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How to spend your stimulus according to a Colorado Springs financial advisor

covid stimulus

COLORADO SPRINGS, Colo. (KRDO) - The second stimulus check has been long awaited by many people struggling to make ends meet.

We got some advice for people hurting to the point where they don't know which wound to heal with the $600 stimulus.

Jamie Bartels-Giddings, a financial advisor at First Command, says you should focus on rent, other essential bills, and paying off high interest credit cards.

"You could be paying 10 times more than what you put on those actual cards if you just let the interest continue to accumulate and just pay the minimums, so this would be a great way to potentially catch up," she explained.

If your wallet hasn't been hit hard by the pandemic, Jamie suggests putting the money in your savings, or investing.

"See if you have three to six months worth of monthly expenditures. And, if you do, then you can look to invest it," she said. "But if you don't have that much in your savings, then I would look to add that to your savings."

As checks roll out across the country and right here in Colorado Springs, some people are disheartened by the Republican led senate rejecting President Trump's proposal to increase the payments.

"I think it should go to $2,000 -- but I also think it should be targeted to those individuals and families who really need it," said Terri Bernath.

Some people think more money should be given to the people laid off and on unemployment because of COVID.

"Maybe even like $1,500 a month or a thousand a month for people who need it," Barb Howard suggested.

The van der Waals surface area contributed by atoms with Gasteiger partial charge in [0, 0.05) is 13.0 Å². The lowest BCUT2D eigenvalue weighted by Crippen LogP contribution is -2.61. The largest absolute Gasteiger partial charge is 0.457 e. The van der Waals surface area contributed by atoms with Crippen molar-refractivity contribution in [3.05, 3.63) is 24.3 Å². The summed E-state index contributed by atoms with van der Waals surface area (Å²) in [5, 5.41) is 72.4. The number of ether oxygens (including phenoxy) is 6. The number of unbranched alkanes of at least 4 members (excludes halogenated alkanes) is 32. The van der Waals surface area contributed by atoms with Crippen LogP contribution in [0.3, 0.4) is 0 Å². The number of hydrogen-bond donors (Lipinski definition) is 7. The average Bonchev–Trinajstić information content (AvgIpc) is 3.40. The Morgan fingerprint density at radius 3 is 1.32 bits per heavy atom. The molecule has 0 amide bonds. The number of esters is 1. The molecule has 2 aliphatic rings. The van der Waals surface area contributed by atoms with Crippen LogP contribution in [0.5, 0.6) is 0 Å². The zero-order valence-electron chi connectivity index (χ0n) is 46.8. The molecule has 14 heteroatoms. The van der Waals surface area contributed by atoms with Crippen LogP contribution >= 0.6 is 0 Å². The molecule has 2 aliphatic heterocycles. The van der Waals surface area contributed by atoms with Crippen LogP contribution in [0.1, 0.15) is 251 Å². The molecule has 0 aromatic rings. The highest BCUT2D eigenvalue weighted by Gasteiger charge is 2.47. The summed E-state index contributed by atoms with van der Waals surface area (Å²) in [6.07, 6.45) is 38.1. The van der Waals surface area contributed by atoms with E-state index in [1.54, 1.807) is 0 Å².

But others don't believe any stimulus is necessary, saying people struggling can go find a new job.

"There's definitely people trying to hire these days," Kian Glynn. "I don't think anyone deserves free money.”

Colorado Springs / CovidRecovery / News / Personal Finance

Julia Donovan

Julia is a reporter for KRDO. Learn more about Julia here.

Comments

8 Comments

  1. On average, Americans carry $6,194 in credit card debt, according to the 2019 Experian Consumer Credit Review.

    How is $600 going to help?

    The one thing this COVID nonsense has done is to show us that we have a country filled with completely clueless “experts”.

    1. You’re right that $600 doesn’t go a long way for the “average” American. But these payments should be targeted to those WAY below the average who are struggling to pay essential bills. $600 would help them somewhat, but $2000 would help them even more.

      1. Why stop at $2000? Lets just go for $10,000, ohh why not $20,000? Pay everyone rent/mortgage for the year.
        They we can make unemployment $3,000/month so that way no one has to work and they can all stay home and play video games. Just print the money right? it just that easy! Who cares that it could crash our economy when our kids grow up just like Greece.
        Or
        Open the economy and let the adults make their decision to work or not. Don’t saddle the younger generation with bad policy decisions.

    1. That’s what they mean by “you should focus on rent, other essential bills, and paying off high interest credit cards” isn’t it?

      1. Yep pay off that loan you got for the 70″ HDTV that has a 28% interest rate. That 7 year loan for a car you can’t afford. Those ones.

  2. $600 will buy a new to used Glock 19 or similar gun.
    Gonna need it when the streets are filled with Pedro’s and Maria and there 8 kids all wanting amnesty and free goodies you have to work for!!!

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